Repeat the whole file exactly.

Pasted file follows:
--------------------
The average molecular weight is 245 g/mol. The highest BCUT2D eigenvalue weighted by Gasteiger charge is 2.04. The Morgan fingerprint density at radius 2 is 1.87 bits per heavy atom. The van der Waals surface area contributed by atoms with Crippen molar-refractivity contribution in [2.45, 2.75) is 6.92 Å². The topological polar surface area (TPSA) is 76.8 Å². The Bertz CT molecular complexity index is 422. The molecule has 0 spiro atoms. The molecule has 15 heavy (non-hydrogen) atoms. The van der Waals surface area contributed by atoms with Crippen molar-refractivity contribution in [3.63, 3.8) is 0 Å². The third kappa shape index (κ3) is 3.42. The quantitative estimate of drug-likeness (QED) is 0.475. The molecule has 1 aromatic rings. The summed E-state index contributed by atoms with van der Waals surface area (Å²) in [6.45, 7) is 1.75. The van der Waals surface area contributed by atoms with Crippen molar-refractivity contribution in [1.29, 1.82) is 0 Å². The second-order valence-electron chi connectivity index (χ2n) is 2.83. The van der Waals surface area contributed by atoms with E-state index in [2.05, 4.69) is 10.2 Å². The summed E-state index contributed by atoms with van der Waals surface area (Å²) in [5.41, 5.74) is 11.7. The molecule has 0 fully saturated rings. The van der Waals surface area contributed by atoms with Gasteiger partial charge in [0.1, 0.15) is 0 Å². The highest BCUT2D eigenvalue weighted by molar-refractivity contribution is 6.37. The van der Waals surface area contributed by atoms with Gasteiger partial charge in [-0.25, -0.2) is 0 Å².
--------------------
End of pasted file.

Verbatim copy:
The average molecular weight is 245 g/mol. The highest BCUT2D eigenvalue weighted by Gasteiger charge is 2.04. The Morgan fingerprint density at radius 2 is 1.87 bits per heavy atom. The van der Waals surface area contributed by atoms with Crippen molar-refractivity contribution in [2.45, 2.75) is 6.92 Å². The topological polar surface area (TPSA) is 76.8 Å². The Bertz CT molecular complexity index is 422. The molecule has 0 spiro atoms. The molecule has 15 heavy (non-hydrogen) atoms. The van der Waals surface area contributed by atoms with Crippen molar-refractivity contribution in [3.63, 3.8) is 0 Å². The third kappa shape index (κ3) is 3.42. The quantitative estimate of drug-likeness (QED) is 0.475. The molecule has 1 aromatic rings. The summed E-state index contributed by atoms with van der Waals surface area (Å²) in [6.45, 7) is 1.75. The van der Waals surface area contributed by atoms with Crippen molar-refractivity contribution in [1.29, 1.82) is 0 Å². The second-order valence-electron chi connectivity index (χ2n) is 2.83. The van der Waals surface area contributed by atoms with E-state index in [2.05, 4.69) is 10.2 Å². The summed E-state index contributed by atoms with van der Waals surface area (Å²) in [5.41, 5.74) is 11.7. The molecule has 0 fully saturated rings. The van der Waals surface area contributed by atoms with Gasteiger partial charge in [0.1, 0.15) is 0 Å². The highest BCUT2D eigenvalue weighted by molar-refractivity contribution is 6.37. The van der Waals surface area contributed by atoms with Gasteiger partial charge in [-0.25, -0.2) is 0 Å².